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New lawsuit against BPD, BRIC shows a trend in lack of transparency

The National Lawyers Guild-Massachusetts Chapter recently filed a lawsuit against the Boston Police Department and the Boston Regional Intelligence Center for a violation of a public records request regarding a white supremacist march in July 2022. 

The Boston Police Department headquarters. The National Lawyers Guild Massachusetts Chapter filed a lawsuit against the Boston Police Department and the Boston Regional Intelligence Center for a violation of a public records request regarding a July 2022 white supremacist march that occurred in downtown Boston. MOLLY POTTER/DFP PHOTOGRAPHER

The lawsuit, filed on Feb. 26, adds to a recurring theme of BPD and BRIC refusing to abide by public record policies. NLG’s lawsuit regards the Patriot Front march, when roughly 100 members of the Patriot Front, a white supremacist group, marched through downtown Boston. The participants wore masks and carried police shields and flags with them. 

In the fall of 2022, the litigation committee submitted a Chapter 66 documents request to the BPD and BRIC, according to Christopher DiOrio, a staff attorney on the litigation committee for the NLG. Almost two years later, they still had not responded, DiOrio said. 

The Boston Police Department declined to comment due to pending litigation. 

The documents request sought to better understand the police response to the protest on July 2. DiOrio said BPD “first [stated it] had no knowledge” of the protest before it occurred, despite multiple social media posts by the organization leading up to the march..

“Later, it turns out they did know it was coming,”  DiOrio said. “They did have information about it, and they just did nothing.” 

DiOrio said there was no police presence out in the street before the march, and when police did get there they were “more concerned with escorting the Patriot Front people and less interested in protecting individuals that were actually being harmed.” DiOrio said the members committed at least three or four assaults that the NLG is aware of.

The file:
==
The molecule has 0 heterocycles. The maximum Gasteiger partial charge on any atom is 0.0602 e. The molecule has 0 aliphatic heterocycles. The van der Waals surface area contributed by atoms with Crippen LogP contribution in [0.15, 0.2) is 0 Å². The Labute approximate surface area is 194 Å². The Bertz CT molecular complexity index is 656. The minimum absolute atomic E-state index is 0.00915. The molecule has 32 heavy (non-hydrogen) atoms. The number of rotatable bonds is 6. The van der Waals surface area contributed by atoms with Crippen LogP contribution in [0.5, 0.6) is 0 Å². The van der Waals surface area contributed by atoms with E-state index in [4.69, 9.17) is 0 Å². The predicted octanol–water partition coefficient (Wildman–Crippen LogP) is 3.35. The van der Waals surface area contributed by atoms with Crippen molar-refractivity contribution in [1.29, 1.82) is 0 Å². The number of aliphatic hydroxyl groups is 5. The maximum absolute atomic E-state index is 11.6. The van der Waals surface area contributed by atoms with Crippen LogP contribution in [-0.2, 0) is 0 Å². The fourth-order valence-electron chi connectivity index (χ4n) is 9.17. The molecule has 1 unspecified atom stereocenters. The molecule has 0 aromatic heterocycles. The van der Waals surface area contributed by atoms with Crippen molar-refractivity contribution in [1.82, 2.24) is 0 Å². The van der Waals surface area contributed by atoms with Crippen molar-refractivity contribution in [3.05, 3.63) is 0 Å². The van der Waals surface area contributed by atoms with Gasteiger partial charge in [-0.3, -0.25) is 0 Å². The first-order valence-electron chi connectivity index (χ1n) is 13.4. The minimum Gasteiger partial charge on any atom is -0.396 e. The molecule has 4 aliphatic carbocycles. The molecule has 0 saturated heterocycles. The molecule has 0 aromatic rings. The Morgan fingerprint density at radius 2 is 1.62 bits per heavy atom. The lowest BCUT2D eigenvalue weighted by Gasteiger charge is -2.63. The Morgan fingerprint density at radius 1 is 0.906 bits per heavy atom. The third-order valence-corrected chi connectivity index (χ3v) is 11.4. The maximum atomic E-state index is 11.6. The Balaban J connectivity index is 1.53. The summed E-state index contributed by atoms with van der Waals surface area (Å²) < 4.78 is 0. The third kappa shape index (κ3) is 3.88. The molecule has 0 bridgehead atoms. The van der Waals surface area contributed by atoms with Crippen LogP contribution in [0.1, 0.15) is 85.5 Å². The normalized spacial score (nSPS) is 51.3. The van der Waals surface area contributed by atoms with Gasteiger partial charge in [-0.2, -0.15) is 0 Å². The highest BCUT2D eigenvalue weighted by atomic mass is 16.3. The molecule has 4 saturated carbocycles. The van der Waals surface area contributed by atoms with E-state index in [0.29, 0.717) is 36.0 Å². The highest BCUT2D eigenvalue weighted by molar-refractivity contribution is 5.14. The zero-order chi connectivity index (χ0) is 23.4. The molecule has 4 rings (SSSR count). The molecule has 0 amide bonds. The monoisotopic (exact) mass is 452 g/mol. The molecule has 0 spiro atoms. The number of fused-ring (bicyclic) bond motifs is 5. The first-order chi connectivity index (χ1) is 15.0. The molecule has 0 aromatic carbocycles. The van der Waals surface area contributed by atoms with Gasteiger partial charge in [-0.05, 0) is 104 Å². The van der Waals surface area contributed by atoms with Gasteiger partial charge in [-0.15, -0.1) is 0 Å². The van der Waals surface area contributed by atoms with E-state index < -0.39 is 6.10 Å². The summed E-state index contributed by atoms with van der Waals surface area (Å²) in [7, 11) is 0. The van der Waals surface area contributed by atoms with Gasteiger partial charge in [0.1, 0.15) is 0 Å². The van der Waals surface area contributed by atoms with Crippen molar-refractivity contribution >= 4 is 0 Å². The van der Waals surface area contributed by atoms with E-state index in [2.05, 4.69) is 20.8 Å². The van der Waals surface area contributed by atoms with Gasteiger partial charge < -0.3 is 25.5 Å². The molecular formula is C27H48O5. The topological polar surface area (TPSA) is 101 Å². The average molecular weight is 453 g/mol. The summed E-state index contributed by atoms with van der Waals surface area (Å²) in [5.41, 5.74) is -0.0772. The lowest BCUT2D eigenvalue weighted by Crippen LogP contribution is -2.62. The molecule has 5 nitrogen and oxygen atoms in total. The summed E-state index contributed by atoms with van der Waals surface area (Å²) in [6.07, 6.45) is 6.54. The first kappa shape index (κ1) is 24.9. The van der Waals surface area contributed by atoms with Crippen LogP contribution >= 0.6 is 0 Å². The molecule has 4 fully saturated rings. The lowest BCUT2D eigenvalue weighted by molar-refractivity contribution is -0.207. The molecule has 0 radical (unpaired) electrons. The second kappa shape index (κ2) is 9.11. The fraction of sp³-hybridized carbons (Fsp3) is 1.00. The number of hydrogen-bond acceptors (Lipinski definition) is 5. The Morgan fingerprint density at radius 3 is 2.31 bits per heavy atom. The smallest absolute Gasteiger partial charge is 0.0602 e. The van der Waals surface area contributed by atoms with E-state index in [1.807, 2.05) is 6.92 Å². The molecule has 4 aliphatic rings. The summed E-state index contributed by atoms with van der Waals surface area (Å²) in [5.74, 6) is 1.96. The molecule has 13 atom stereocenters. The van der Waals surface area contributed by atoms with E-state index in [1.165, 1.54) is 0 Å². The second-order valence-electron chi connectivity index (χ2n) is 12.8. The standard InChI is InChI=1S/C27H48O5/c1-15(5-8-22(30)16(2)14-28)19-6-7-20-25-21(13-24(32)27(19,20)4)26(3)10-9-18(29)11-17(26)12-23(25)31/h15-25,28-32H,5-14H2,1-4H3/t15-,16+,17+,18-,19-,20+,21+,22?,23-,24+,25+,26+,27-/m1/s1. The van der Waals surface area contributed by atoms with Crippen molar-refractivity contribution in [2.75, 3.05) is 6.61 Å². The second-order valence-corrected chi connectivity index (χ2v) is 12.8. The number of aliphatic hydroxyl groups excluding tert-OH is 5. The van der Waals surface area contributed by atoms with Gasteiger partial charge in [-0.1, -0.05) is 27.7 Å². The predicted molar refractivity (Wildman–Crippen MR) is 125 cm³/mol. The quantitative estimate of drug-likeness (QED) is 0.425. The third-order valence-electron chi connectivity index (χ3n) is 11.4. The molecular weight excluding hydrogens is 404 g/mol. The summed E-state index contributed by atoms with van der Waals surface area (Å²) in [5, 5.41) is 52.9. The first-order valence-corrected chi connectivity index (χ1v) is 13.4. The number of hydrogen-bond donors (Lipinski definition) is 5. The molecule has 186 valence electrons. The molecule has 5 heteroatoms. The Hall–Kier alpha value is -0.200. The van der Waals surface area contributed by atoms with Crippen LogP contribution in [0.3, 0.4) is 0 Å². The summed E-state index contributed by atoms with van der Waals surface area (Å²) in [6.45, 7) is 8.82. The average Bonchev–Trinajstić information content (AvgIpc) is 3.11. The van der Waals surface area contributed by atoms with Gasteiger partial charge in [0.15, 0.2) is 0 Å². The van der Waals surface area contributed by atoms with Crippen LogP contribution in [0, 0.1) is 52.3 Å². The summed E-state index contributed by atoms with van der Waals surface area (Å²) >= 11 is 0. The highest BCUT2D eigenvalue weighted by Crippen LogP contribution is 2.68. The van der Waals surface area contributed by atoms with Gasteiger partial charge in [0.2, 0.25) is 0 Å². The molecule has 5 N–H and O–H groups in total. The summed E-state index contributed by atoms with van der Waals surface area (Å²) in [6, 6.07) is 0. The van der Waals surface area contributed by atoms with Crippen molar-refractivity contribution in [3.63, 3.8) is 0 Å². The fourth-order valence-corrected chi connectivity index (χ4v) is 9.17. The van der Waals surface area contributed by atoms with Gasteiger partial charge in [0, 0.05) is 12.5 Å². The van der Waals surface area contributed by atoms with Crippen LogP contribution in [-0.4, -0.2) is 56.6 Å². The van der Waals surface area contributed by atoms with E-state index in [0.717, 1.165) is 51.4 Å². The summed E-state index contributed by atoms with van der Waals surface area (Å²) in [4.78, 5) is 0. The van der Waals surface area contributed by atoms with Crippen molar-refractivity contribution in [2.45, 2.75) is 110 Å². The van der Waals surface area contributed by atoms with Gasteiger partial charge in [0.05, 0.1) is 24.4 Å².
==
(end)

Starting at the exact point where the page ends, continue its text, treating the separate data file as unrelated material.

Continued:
Charles Murrell III, a Black artist and activist, was one of the victims who sued, DiOrio said, and is attached to the NLG complaint. Murrell said he had been injured by the Patriot Front members in a “coordinated, brutal, and racially motivated attack,” according Murell’s lawsuit

This is not the first time the NLG has gone up against BPD and BRIC due to a violation of public record requests. 

Urszula Masny-Latos, the executive director of the NLG Massachusetts Chapter since 1996, said she has met with the BPD multiple times throughout her time with NLG. Mansy-Latos said, in 2011, the NLG raised concerns against the police for their treatment of Occupy Boston protesters in Dewey Square

During the protests, Masny-Latos said the NLG 24-hour legal team came across undercover cops in the crowds. 

“We realized they were not from the police department, they were from BRIC,” Masny-Latos said. “This was very troubling to us.”

Boston Regional Intelligence Center, or BRIC, was created in 2005 with a mission “to reduce crime and prevent acts of terrorism” in the region. In response to Occupy Boston, the NLG filed a public records request, Masny-Latos said. She also said no response came until a year later despite Massachusetts Law requiring a response within 10 days.